“Bicycles had become the sensation of the time, a craze everywhere. (These were no longer the ‘high wheelers’ of the 1870s and ’80s, but the so-called ‘safety bicycles,’ with two wheels the same size.) The bicycle was proclaimed a boon to all mankind, a thing of beauty, good for the spirits, good for health and vitality, indeed one’s whole outlook on life. Doctors enthusiastically approved. One Philadelphia physician, writing in The American Journal of Obstetrics and Diseases of Women and Children, concluded from his observations that ‘for physical exercise for both men and women, the bicycle is one of the greatest inventions of the nineteenth century.’

bikeshop

“Voices were raised in protest. Bicycles were proclaimed morally haz­ardous. Until now children and youth were unable to stray very far from home on foot. Now, one magazine warned, fifteen minutes could put them miles away. Because of bicycles, it was said, young people were not spend­ing the time they should with books, and more seriously that suburban and country tours on bicycles were ‘not infrequently accompanied by seductions.’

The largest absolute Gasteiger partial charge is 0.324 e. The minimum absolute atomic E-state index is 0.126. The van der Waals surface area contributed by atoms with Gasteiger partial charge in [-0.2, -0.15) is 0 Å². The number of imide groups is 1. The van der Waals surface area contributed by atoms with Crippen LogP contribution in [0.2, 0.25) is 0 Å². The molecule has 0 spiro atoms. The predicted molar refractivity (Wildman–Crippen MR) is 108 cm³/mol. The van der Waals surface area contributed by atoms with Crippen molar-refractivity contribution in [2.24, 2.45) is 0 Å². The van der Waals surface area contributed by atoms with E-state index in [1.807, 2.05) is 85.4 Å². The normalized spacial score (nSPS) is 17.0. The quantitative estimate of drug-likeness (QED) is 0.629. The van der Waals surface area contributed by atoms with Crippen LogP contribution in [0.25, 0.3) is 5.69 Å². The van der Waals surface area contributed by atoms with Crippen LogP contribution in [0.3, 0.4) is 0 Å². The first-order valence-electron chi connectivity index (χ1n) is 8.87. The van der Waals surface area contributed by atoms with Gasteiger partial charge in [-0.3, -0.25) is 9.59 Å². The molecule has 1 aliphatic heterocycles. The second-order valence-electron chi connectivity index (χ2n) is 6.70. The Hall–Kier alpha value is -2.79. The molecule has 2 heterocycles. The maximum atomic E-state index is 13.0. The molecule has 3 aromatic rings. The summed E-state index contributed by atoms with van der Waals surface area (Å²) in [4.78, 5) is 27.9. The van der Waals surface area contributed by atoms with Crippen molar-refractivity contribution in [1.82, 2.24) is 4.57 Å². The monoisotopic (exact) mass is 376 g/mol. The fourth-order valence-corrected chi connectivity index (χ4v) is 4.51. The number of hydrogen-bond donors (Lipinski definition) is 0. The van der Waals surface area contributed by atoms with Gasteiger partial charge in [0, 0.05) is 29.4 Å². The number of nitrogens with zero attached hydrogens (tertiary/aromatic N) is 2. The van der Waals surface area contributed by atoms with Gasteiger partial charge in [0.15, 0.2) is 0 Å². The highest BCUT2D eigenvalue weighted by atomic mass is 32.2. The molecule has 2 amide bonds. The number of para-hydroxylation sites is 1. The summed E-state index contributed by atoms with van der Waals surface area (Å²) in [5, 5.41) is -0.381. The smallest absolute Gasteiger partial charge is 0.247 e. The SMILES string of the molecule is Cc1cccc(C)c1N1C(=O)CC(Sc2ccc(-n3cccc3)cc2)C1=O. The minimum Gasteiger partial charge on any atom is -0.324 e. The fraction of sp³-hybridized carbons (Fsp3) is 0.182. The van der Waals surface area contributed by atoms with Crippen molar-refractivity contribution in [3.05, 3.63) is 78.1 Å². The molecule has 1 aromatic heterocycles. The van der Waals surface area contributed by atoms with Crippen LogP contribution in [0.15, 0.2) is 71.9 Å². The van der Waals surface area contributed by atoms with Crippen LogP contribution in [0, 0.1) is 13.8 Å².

“Such concerns had little effect. Everybody was riding bicycles, men, women, all ages and from all walks of life. Bicycling clubs sprouted on college campuses and in countless cities and towns, including [the Wright brothers home town of] Dayton, [Ohio]. … In the spring of 1893 Wilbur and Orville opened their own small bicycle business, the Wright Cycle Exchange, selling and repairing bicycles only a short walk from the house at 1005 West Third Street. In no time, such was business, they moved to larger quarters down the street to Number 1034 and renamed the enterprise the Wright Cycle Company.”

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PUBLIC Sprout Gets A MoMA Shout

September 20th, 2016

We are extremely honored that the Museum of Modern Art (MoMA) in New York City selected our PUBLIC Sprout V1 pedal kids bike to be part of their Fall 2016 product assortment. The MoMA is often identified as one of the largest and most influential museums of modern art in the world, and the design bar is extremely high… Read more »